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COVID-19 vaccines and cancer patients: Answers to 9 common questions

COVID vaccine
As cancer patients wait to be among those approved to begin getting the vaccine, many have questions specific to how safe and effective the COVID-19 vaccines will be for them.

The much-anticipated rollouts of the first COVID-19 vaccines were greeted with applause and fanfare. Nurses, public officials and senior citizens in the United Kingdom and the United States were televised live getting injections, making history for being among the first recipients of the approved vaccine. The images offered some hope and relief that the long, difficult pandemic may be waning.

But it will be many months before the vaccines are distributed to enough Americans to put the pandemic behind us. In the meantime, as cancer patients wait to be among those approved to begin getting the vaccine, many have questions specific to how safe and effective the COVID-19 vaccines will be for them. Here are some answers:

Are the COVID-19 vaccines safe for cancer patients?

It is important for cancer patients have the approval of their oncologist before getting any vaccine, including one for COVID-19. In general, however, both the COVID-19 vaccines currently available and the flu shot are strongly encouraged for cancer patients. 

In general, most vaccines are safe for cancer patients, and it’s important for patients and their caregivers to stay current on all their vaccines. Vaccines help prevent serious diseases, including measles and the flu. Cancer patients may experience severe symptoms from those illnesses if they end up contracting them.

Clinical trials for the new vaccines did not include cancer patients. However, since the vaccines are made with messenger ribonucleic acid (mRNA) and not a live virus, the shots may actually be better suited for cancer patients, some of whom may not be able to receive virus-based vaccines. Markman, MD, President of Medicine & Science at Cancer Treatment Centers of America® (CTCA), says patients “should not be discouraged by possible side effects, as the benefits of vaccination far exceed any potential, limited short-term risks.”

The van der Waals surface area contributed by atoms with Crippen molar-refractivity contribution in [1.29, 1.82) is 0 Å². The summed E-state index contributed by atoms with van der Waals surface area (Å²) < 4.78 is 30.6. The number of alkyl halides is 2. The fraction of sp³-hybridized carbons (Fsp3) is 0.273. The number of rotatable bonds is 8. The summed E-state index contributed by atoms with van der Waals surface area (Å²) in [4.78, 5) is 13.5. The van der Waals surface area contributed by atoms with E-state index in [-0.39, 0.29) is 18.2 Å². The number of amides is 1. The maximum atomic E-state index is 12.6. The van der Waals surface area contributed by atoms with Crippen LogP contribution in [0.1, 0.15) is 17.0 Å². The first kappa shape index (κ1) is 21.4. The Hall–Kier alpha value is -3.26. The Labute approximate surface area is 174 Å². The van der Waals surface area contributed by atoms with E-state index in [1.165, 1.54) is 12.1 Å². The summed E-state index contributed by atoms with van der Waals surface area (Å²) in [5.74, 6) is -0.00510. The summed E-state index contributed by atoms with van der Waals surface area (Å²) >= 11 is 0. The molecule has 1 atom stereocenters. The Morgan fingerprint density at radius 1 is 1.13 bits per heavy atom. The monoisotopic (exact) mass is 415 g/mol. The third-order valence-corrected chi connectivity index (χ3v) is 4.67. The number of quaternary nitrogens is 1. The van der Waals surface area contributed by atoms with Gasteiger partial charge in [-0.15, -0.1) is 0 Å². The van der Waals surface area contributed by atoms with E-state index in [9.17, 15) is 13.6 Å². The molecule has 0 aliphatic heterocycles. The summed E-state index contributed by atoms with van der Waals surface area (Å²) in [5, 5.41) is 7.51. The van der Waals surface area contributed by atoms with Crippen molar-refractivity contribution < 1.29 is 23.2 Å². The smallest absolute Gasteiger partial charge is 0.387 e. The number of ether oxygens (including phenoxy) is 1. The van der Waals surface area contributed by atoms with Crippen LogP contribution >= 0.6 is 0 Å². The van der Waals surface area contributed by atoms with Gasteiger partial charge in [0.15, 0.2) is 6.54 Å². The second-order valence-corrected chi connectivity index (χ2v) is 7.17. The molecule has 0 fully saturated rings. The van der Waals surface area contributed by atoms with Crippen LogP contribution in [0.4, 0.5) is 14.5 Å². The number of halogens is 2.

Which COVID-19 vaccine works best for cancer patients?

Two vaccines—Pfizer’s BNT162b2 and Moderna’s mRNA-1273—have been approved and are being distributed. Another—AstraZeneca’s AZD1222—is expected to be approved for use soon. Several more are advancing through clinical trials.

The Pfizer and Moderna versions are nontraditional vaccines because they use messenger ribonucleic acid (mRNA) to send instructions to immune cells to target the coronavirus’ spike proteins, which give COVID-19 cells their crown-like appearance. Spike proteins allow the virus to penetrate and infect healthy cells, helping the virus to spread.

“Both are equally effective,” says Mashiul Chowdhury, MD, Infectious Disease Program Specialist at CTCA®.

The Pfizer and Moderna vaccines require two injections several weeks apart. Dr. Chowdhury says that even though both vaccines work on the same principle, “be careful not to mix and match. If you get the Pfizer vaccine, stay with the Pfizer vaccine. Do not switch to the other for your second dose.”

The AstraZeneca vaccine is more traditional. Like most vaccines, it uses a an attenuated, or weakened, version of a coronavirus—one that may normally cause a common cold—to train the immune system to recognize the COVID-19 virus. This vaccine should also be safe for cancer patients, but check with your doctor first.

Should I wait to get a COVID-19 vaccine if I am on or just completed cancer treatment?

It may depend on your type of cancer and/or your type of treatment.

Cancer patients who are on immunosuppressant therapy, such as those used before stem cell transplants, may not be good candidates for the vaccines. Consult with your oncologist about the appropriate time for you to receive your COVID-19 vaccine or any other vaccine.

Do the COVID-19 vaccines have side effects?

Most vaccines have side effects, which often are a sign that they have triggered an immune response and are working. Vaccine side effects vary from person to person, depending on the type of vaccine. Most people have little or no reaction to a vaccine injection. Patients should be observed for up to 30 minutes after receiving the vaccine for anaphylactic reactions.

According to U.S. Centers for Disease Control and Prevention (CDC), side effects from the COVID-19 vaccine may “affect your ability to do daily activities.” For that reason, expect side effects and plan your day accordingly.

Common reported side effects from COVID-19 vaccines include: